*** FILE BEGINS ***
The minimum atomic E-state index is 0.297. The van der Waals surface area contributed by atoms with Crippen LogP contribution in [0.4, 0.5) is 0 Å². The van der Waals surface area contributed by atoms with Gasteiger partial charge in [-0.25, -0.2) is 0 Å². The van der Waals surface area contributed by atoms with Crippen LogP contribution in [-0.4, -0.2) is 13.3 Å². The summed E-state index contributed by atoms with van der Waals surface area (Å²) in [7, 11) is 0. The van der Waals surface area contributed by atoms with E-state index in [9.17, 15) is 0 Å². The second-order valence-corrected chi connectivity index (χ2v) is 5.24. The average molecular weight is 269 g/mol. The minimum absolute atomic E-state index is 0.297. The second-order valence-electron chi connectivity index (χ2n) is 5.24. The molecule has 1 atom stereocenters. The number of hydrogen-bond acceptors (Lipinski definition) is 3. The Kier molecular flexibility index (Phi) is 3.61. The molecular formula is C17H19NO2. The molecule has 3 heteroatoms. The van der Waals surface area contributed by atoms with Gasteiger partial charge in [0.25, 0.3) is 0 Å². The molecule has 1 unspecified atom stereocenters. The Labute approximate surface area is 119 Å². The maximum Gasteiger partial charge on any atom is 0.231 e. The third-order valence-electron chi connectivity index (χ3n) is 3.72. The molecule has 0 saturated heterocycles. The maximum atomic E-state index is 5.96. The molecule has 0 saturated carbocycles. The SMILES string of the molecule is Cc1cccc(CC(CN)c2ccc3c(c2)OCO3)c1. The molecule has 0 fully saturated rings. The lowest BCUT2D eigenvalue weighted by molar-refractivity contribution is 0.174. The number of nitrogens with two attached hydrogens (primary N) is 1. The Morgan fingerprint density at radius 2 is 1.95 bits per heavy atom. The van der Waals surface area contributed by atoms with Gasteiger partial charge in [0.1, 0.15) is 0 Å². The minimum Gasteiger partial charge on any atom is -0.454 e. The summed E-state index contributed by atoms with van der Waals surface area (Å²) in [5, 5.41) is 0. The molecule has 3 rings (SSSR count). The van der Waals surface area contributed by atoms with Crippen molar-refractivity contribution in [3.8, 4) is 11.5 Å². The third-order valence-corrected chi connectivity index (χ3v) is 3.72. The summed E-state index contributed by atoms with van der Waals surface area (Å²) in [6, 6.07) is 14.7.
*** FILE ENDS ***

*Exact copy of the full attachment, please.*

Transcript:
The minimum atomic E-state index is 0.297. The van der Waals surface area contributed by atoms with Crippen LogP contribution in [0.4, 0.5) is 0 Å². The van der Waals surface area contributed by atoms with Gasteiger partial charge in [-0.25, -0.2) is 0 Å². The van der Waals surface area contributed by atoms with Crippen LogP contribution in [-0.4, -0.2) is 13.3 Å². The summed E-state index contributed by atoms with van der Waals surface area (Å²) in [7, 11) is 0. The van der Waals surface area contributed by atoms with E-state index in [9.17, 15) is 0 Å². The second-order valence-corrected chi connectivity index (χ2v) is 5.24. The average molecular weight is 269 g/mol. The minimum absolute atomic E-state index is 0.297. The second-order valence-electron chi connectivity index (χ2n) is 5.24. The molecule has 1 atom stereocenters. The number of hydrogen-bond acceptors (Lipinski definition) is 3. The Kier molecular flexibility index (Phi) is 3.61. The molecular formula is C17H19NO2. The molecule has 3 heteroatoms. The van der Waals surface area contributed by atoms with Gasteiger partial charge in [0.25, 0.3) is 0 Å². The molecule has 1 unspecified atom stereocenters. The Labute approximate surface area is 119 Å². The maximum Gasteiger partial charge on any atom is 0.231 e. The third-order valence-electron chi connectivity index (χ3n) is 3.72. The molecule has 0 saturated heterocycles. The maximum atomic E-state index is 5.96. The molecule has 0 saturated carbocycles. The SMILES string of the molecule is Cc1cccc(CC(CN)c2ccc3c(c2)OCO3)c1. The molecule has 0 fully saturated rings. The lowest BCUT2D eigenvalue weighted by molar-refractivity contribution is 0.174. The number of nitrogens with two attached hydrogens (primary N) is 1. The Morgan fingerprint density at radius 2 is 1.95 bits per heavy atom. The van der Waals surface area contributed by atoms with Gasteiger partial charge in [0.1, 0.15) is 0 Å². The minimum Gasteiger partial charge on any atom is -0.454 e. The summed E-state index contributed by atoms with van der Waals surface area (Å²) in [5, 5.41) is 0. The molecule has 3 rings (SSSR count). The van der Waals surface area contributed by atoms with Crippen molar-refractivity contribution in [3.8, 4) is 11.5 Å². The third-order valence-corrected chi connectivity index (χ3v) is 3.72. The summed E-state index contributed by atoms with van der Waals surface area (Å²) in [6, 6.07) is 14.7.